Date of Award

9-2012

Document Type

Open Access Dissertation

Degree Name

Doctor of Philosophy (PhD)

Degree Program

Psychology

First Advisor

Andrew Cohen

Second Advisor

Charles Clifton, Jr.

Third Advisor

Ronnie Janoff-Bulman

Subject Categories

Psychiatry and Psychology

Abstract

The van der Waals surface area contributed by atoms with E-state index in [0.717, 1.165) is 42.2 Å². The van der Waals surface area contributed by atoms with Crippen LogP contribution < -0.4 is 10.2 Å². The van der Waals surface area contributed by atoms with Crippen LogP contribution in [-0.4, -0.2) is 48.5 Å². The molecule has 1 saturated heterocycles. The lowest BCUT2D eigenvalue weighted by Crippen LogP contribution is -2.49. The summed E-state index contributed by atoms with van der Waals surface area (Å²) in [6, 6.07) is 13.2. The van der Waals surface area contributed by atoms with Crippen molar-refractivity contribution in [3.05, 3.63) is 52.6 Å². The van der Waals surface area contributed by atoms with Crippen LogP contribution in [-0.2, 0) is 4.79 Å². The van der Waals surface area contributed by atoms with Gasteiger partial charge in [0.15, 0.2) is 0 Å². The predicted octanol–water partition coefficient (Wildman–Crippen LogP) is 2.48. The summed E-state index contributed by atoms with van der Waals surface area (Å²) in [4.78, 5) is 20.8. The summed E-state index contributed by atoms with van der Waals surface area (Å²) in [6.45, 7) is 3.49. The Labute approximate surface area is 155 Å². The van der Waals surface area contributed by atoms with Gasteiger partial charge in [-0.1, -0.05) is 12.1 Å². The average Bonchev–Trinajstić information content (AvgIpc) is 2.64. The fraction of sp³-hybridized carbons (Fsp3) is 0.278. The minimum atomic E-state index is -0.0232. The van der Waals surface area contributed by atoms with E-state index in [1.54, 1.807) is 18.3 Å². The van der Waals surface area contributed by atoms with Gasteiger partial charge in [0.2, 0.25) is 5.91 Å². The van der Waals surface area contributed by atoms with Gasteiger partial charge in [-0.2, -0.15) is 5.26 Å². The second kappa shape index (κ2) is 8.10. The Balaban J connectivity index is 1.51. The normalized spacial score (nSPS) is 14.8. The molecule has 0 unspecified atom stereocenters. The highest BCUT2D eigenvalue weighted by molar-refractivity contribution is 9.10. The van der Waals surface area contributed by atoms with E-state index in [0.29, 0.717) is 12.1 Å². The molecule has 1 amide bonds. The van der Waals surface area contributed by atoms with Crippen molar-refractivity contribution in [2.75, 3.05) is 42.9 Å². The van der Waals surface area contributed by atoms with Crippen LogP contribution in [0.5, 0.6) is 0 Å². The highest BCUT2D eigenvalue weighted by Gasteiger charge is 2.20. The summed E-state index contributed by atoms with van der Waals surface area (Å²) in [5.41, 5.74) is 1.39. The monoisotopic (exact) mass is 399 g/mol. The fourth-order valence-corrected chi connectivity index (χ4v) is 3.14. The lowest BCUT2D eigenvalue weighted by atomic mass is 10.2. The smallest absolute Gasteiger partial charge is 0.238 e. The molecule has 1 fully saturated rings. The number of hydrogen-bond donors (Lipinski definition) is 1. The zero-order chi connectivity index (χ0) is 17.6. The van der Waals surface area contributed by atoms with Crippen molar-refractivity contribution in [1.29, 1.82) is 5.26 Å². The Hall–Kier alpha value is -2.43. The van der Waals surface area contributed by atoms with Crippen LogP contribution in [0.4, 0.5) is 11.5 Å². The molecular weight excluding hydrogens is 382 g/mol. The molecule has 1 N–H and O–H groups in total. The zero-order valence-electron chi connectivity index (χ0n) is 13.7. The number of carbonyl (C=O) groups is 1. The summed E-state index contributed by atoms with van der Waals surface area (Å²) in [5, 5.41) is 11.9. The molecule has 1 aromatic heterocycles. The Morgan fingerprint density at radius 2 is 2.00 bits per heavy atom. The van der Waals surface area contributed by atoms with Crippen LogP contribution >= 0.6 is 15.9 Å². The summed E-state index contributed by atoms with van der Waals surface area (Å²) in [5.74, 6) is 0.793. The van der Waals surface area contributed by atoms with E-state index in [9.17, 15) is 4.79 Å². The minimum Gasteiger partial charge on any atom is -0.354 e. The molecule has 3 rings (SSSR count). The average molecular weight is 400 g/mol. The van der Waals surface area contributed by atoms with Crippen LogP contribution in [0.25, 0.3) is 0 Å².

In this dissertation, two exemplar-based models of categorization, the General Context Model (GCM) and the Exemplar Based Random Walk model (EBRW), were used to describe between-group categorization differences in artificial and natural language categories. Prior research has shown that political Conservatives in avoidance mode are more exclusive categorizers of natural language category members than Conservatives in approach mode, but this effect was absent for Liberals (Rock & Janoff-Bulman, 2010). In Experiment 1, experimenter-generated stimuli were used to show that the EBRW could account for between-group differences in categorization decisions. In Experiment 2, the data collected by Rock and Janoff-Bulman were used to develop techniques allowing the GCM to account for between-group differences in natural language categorization decisions. Experiment 3 extends these methods to allow the EBRW to account for between-group differences in natural language categorization decisions. Across these experiments, the models identify between-group differences in determining similarity, bias to give an "in-the-category" decision, and the amount of information required to make a categorization decision. Techniques for modeling natural language categorization decisions are discussed.

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